Tuesday:) Toni’s Tip of the Day~Pineapple Vodka

27 Feb

“Be creative while inventing ideas, but be disciplined while implementing them.”

― Amit Kalantri

*************

I love fresh pineapple, but not so fond of all the work involved in cutting and trimming, not to mention all the waste. I also heard that fresh pineapple was better than cough medicine for helping a bad cough. It’s loaded with vitamin C, helps digestion, loaded with fiber, may reduce allergy symptoms, and much more.

Well, pineapples were on sale, so I bought two. I wasn’t sure how to cut it up efficiently, so I asked some friends at the senior center who bring fresh pineapples for the pot luck every Monday how they cut them. Once I cut off the bottom and the four sides, the center portion and thick core was intact. But, so much waste.

Light bulb moment… that inedible core still has a lot of flavor, so I could use it to infuse flavor into water or juice. Better yet, I could infuse it in some vodka. Then, there would be very little waste. Brilliant…and delicious.

I had enough delicious fresh pineapple for several days, and now I have a couple of mason jars with pineapple vodka. This will be yummy with orange juice on the rocks.

Here are some pineapple facts…but remember…too much of anything is not a good thing.

Nutrition facts

Here are the nutrition facts for raw pineapple, according to the U.S. Food and Drug Administration, which regulates food labeling through the National Labeling and Education Act:

Serving size: 1 cup chunks (165 g)

Amount per Serving (%DV*)

*Percent Daily Values (%DV) are based on a 2,000 calorie diet.

Calories 82

Calories from Fat 0

Amt per Serving

%DV*

Total Fat 0g

0%

Cholesterol 0mg

0%

Sodium 2mg

0%

Potassium 120mg

3%

Total Carbohydrate 15g

5%

  Dietary Fiber 2g

8%

   Sugars 11g

 

Protein 1g

Vitamin A

2%

Vitamin C

131%

Calcium

2%

Iron

2%

The nutritional profile for canned pineapple is different from raw pineapple. According to the U.S. Department of Agriculture, canned pineapple in light syrup has 131 calories per cup and 31.88 grams of sugar. It also contains fewer vitamins and minerals. If you do opt for canned pineapple, try to get it with no added sugar or look for a variety that is canned in fruit juice instead of syrup.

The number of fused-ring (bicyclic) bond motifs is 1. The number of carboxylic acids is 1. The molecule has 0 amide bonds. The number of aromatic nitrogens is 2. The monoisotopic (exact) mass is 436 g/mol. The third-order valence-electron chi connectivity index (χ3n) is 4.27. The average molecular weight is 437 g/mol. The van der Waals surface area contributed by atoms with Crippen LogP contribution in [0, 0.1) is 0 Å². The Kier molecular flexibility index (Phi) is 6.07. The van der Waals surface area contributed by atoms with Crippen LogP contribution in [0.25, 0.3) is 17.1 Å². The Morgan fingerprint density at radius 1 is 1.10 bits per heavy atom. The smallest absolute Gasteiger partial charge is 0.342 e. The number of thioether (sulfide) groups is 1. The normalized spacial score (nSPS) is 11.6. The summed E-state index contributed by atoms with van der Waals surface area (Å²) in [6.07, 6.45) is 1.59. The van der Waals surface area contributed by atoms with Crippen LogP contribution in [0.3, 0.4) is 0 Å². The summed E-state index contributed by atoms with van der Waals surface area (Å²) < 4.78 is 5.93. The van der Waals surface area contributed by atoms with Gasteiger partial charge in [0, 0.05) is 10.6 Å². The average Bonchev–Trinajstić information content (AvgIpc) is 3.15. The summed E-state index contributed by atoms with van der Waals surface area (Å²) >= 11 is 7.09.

Health benefits

Immune system support

Pineapple contains all of the recommended daily value of vitamin C, according to the FDA. Vitamin C is a primary water-soluble antioxidant that fights cell damage, according to the Linus Pauling Institute at Oregon State University. This makes vitamin C a helpful fighter against problems such as heart disease and joint pain.

Bone strength

Pineapple may help you keep standing tall and strong. The fruit contains nearly 75 percent of the daily-recommended value of the mineral manganese, which is essential in developing strong bones and connective tissue, according to the Linus Pauling Institute. One 1994 study suggested that manganese, along with other trace minerals, may be helpful in preventing osteoporosis in post-menopausal women. 

Eye health

“Pineapples can help reduce the risk of macular degeneration, a disease that affects the eyes as people age, due in part to its high amount of vitamin C and the antioxidants it contains,” Flores said. 

Digestion

Like many other fruits and vegetables, pineapple contains dietary fiber, which is essential in keeping you regular and in keeping your intestines healthy, according to the Mayo Clinic. But unlike many other fruits and veggies, pineapple contains significant amounts of bromelain, an enzyme that breaks down protein, possibly helping digestion, according to the American Cancer Society.

Anti-Inflammatory benefits

“Due to a complex mixture of substances that can be extracted from the core of the pineapple, well known as bromelain, pineapples can help reduce severe inflammation … and can reduce tumor growth,” Flores said. A variety of studies have indicated that bromelain may be helpful in treating osteoarthritis, though more research is needed. 

Excessive inflammation is often associated with cancer, and according to the Memorial Sloan Kettering Cancer Center, bromelain and other proteolytic enzymes have been shown to increase the survival rates of animals with various tumors. There is not yet, however, clinical evidence to show that such results will happen in humans. 

Blood clot reduction

Flores noted that because of their bromelain levels, pineapples can help reduce excessive coagulation of the blood. This makes pineapple a good snack for frequent fliers and others at risk for blood clots.

Common cold and sinus inflammation

In addition to having lots of vitamin C, pineapple’s bromelain may help reduce mucus in the throat and nose, according to the University of Maryland Medical Center. So if your cold has you coughing, try some pineapple chunks. Those with allergies may want to consider incorporating pineapple into their diets more regularly to reduce sinus mucus.

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